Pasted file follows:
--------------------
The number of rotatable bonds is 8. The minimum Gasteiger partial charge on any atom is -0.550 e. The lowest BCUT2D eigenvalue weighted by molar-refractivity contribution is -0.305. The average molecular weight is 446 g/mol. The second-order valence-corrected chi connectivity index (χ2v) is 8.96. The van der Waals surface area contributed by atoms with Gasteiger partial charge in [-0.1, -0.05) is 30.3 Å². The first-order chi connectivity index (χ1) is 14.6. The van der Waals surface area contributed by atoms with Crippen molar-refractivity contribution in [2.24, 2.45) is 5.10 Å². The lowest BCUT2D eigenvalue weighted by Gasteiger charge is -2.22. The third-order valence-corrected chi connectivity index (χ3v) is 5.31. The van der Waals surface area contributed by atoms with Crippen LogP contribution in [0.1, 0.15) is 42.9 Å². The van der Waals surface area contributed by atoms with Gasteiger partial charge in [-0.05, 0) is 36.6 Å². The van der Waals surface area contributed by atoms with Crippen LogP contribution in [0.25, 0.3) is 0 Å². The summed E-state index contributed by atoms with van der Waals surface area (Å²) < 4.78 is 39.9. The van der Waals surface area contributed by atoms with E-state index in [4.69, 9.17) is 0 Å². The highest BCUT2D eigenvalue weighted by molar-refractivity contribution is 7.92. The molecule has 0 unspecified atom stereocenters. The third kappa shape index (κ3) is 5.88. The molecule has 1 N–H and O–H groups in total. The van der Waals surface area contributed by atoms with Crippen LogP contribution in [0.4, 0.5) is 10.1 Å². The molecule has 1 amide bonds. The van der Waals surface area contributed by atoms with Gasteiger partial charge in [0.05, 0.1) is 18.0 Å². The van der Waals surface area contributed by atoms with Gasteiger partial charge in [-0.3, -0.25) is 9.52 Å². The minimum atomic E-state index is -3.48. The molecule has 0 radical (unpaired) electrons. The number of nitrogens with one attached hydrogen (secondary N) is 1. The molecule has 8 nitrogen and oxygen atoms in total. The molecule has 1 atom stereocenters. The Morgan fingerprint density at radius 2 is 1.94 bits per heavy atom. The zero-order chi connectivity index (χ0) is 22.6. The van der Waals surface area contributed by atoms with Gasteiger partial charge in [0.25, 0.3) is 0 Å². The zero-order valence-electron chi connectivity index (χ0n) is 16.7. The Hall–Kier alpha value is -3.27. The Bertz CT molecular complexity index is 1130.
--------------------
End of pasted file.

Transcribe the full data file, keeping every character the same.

The number of rotatable bonds is 8. The minimum Gasteiger partial charge on any atom is -0.550 e. The lowest BCUT2D eigenvalue weighted by molar-refractivity contribution is -0.305. The average molecular weight is 446 g/mol. The second-order valence-corrected chi connectivity index (χ2v) is 8.96. The van der Waals surface area contributed by atoms with Gasteiger partial charge in [-0.1, -0.05) is 30.3 Å². The first-order chi connectivity index (χ1) is 14.6. The van der Waals surface area contributed by atoms with Crippen molar-refractivity contribution in [2.24, 2.45) is 5.10 Å². The lowest BCUT2D eigenvalue weighted by Gasteiger charge is -2.22. The third-order valence-corrected chi connectivity index (χ3v) is 5.31. The van der Waals surface area contributed by atoms with Crippen LogP contribution in [0.1, 0.15) is 42.9 Å². The van der Waals surface area contributed by atoms with Gasteiger partial charge in [-0.05, 0) is 36.6 Å². The van der Waals surface area contributed by atoms with Crippen LogP contribution in [0.25, 0.3) is 0 Å². The summed E-state index contributed by atoms with van der Waals surface area (Å²) < 4.78 is 39.9. The van der Waals surface area contributed by atoms with E-state index in [4.69, 9.17) is 0 Å². The highest BCUT2D eigenvalue weighted by molar-refractivity contribution is 7.92. The molecule has 0 unspecified atom stereocenters. The third kappa shape index (κ3) is 5.88. The molecule has 1 N–H and O–H groups in total. The van der Waals surface area contributed by atoms with Crippen LogP contribution in [0.4, 0.5) is 10.1 Å². The molecule has 1 amide bonds. The van der Waals surface area contributed by atoms with Gasteiger partial charge in [0.05, 0.1) is 18.0 Å². The van der Waals surface area contributed by atoms with Gasteiger partial charge in [-0.3, -0.25) is 9.52 Å². The minimum atomic E-state index is -3.48. The molecule has 0 radical (unpaired) electrons. The number of nitrogens with one attached hydrogen (secondary N) is 1. The molecule has 8 nitrogen and oxygen atoms in total. The molecule has 1 atom stereocenters. The Morgan fingerprint density at radius 2 is 1.94 bits per heavy atom. The zero-order chi connectivity index (χ0) is 22.6. The van der Waals surface area contributed by atoms with Gasteiger partial charge in [0.25, 0.3) is 0 Å². The zero-order valence-electron chi connectivity index (χ0n) is 16.7. The Hall–Kier alpha value is -3.27. The Bertz CT molecular complexity index is 1130.